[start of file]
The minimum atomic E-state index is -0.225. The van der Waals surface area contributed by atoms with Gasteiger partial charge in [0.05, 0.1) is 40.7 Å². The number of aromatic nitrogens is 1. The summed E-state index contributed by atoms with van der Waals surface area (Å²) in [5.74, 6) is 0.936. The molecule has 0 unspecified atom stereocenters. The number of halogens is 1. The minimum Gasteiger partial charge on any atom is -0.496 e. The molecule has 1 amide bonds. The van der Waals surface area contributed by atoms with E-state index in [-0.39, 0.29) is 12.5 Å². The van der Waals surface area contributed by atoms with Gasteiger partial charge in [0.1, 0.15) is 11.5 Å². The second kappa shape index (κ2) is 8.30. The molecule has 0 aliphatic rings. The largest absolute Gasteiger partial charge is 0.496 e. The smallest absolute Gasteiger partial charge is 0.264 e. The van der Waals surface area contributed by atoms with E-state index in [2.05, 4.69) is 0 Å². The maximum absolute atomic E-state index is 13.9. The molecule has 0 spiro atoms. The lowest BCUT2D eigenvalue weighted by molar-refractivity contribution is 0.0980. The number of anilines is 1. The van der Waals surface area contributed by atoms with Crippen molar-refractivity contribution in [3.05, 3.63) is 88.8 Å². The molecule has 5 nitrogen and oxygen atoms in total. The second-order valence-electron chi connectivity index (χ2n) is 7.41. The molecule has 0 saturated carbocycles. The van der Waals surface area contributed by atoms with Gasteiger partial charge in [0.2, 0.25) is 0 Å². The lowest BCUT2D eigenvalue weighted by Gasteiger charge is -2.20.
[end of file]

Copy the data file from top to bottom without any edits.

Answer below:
The minimum atomic E-state index is -0.225. The van der Waals surface area contributed by atoms with Gasteiger partial charge in [0.05, 0.1) is 40.7 Å². The number of aromatic nitrogens is 1. The summed E-state index contributed by atoms with van der Waals surface area (Å²) in [5.74, 6) is 0.936. The molecule has 0 unspecified atom stereocenters. The number of halogens is 1. The minimum Gasteiger partial charge on any atom is -0.496 e. The molecule has 1 amide bonds. The van der Waals surface area contributed by atoms with E-state index in [-0.39, 0.29) is 12.5 Å². The van der Waals surface area contributed by atoms with Gasteiger partial charge in [0.1, 0.15) is 11.5 Å². The second kappa shape index (κ2) is 8.30. The molecule has 0 aliphatic rings. The largest absolute Gasteiger partial charge is 0.496 e. The smallest absolute Gasteiger partial charge is 0.264 e. The van der Waals surface area contributed by atoms with E-state index in [2.05, 4.69) is 0 Å². The maximum absolute atomic E-state index is 13.9. The molecule has 0 spiro atoms. The lowest BCUT2D eigenvalue weighted by molar-refractivity contribution is 0.0980. The number of anilines is 1. The van der Waals surface area contributed by atoms with Crippen molar-refractivity contribution in [3.05, 3.63) is 88.8 Å². The molecule has 5 nitrogen and oxygen atoms in total. The second-order valence-electron chi connectivity index (χ2n) is 7.41. The molecule has 0 saturated carbocycles. The van der Waals surface area contributed by atoms with Gasteiger partial charge in [0.2, 0.25) is 0 Å². The lowest BCUT2D eigenvalue weighted by Gasteiger charge is -2.20.